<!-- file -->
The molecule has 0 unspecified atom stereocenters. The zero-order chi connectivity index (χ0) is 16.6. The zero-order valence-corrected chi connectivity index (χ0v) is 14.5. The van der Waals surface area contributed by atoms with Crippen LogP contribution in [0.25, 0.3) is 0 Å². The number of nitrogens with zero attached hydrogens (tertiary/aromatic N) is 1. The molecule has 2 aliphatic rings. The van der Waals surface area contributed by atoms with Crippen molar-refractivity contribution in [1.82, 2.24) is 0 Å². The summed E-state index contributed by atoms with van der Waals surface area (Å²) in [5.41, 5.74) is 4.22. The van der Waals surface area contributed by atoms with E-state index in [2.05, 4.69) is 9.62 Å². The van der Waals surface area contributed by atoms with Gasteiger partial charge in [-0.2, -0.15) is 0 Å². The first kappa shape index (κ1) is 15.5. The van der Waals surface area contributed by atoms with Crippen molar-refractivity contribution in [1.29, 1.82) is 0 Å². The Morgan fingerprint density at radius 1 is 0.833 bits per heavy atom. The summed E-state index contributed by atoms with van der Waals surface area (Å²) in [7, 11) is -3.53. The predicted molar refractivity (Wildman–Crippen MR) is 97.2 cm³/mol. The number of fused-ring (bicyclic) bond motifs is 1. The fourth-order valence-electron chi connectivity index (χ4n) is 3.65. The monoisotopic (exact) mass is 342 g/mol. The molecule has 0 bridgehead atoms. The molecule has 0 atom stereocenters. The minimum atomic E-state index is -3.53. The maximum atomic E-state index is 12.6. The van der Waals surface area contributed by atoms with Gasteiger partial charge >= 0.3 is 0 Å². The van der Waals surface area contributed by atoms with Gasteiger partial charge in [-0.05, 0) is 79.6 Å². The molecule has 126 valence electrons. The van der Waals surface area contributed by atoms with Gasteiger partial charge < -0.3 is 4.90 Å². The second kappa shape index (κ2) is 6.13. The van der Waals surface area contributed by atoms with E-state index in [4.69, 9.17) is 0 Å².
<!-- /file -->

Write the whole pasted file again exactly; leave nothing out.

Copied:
The molecule has 0 unspecified atom stereocenters. The zero-order chi connectivity index (χ0) is 16.6. The zero-order valence-corrected chi connectivity index (χ0v) is 14.5. The van der Waals surface area contributed by atoms with Crippen LogP contribution in [0.25, 0.3) is 0 Å². The number of nitrogens with zero attached hydrogens (tertiary/aromatic N) is 1. The molecule has 2 aliphatic rings. The van der Waals surface area contributed by atoms with Crippen molar-refractivity contribution in [1.82, 2.24) is 0 Å². The summed E-state index contributed by atoms with van der Waals surface area (Å²) in [5.41, 5.74) is 4.22. The van der Waals surface area contributed by atoms with E-state index in [2.05, 4.69) is 9.62 Å². The van der Waals surface area contributed by atoms with Gasteiger partial charge in [-0.2, -0.15) is 0 Å². The first kappa shape index (κ1) is 15.5. The van der Waals surface area contributed by atoms with Crippen molar-refractivity contribution in [1.29, 1.82) is 0 Å². The Morgan fingerprint density at radius 1 is 0.833 bits per heavy atom. The summed E-state index contributed by atoms with van der Waals surface area (Å²) in [7, 11) is -3.53. The predicted molar refractivity (Wildman–Crippen MR) is 97.2 cm³/mol. The number of fused-ring (bicyclic) bond motifs is 1. The fourth-order valence-electron chi connectivity index (χ4n) is 3.65. The monoisotopic (exact) mass is 342 g/mol. The molecule has 0 bridgehead atoms. The molecule has 0 atom stereocenters. The minimum atomic E-state index is -3.53. The maximum atomic E-state index is 12.6. The van der Waals surface area contributed by atoms with Gasteiger partial charge >= 0.3 is 0 Å². The van der Waals surface area contributed by atoms with Gasteiger partial charge in [-0.05, 0) is 79.6 Å². The molecule has 126 valence electrons. The van der Waals surface area contributed by atoms with Gasteiger partial charge < -0.3 is 4.90 Å². The second kappa shape index (κ2) is 6.13. The van der Waals surface area contributed by atoms with E-state index in [4.69, 9.17) is 0 Å².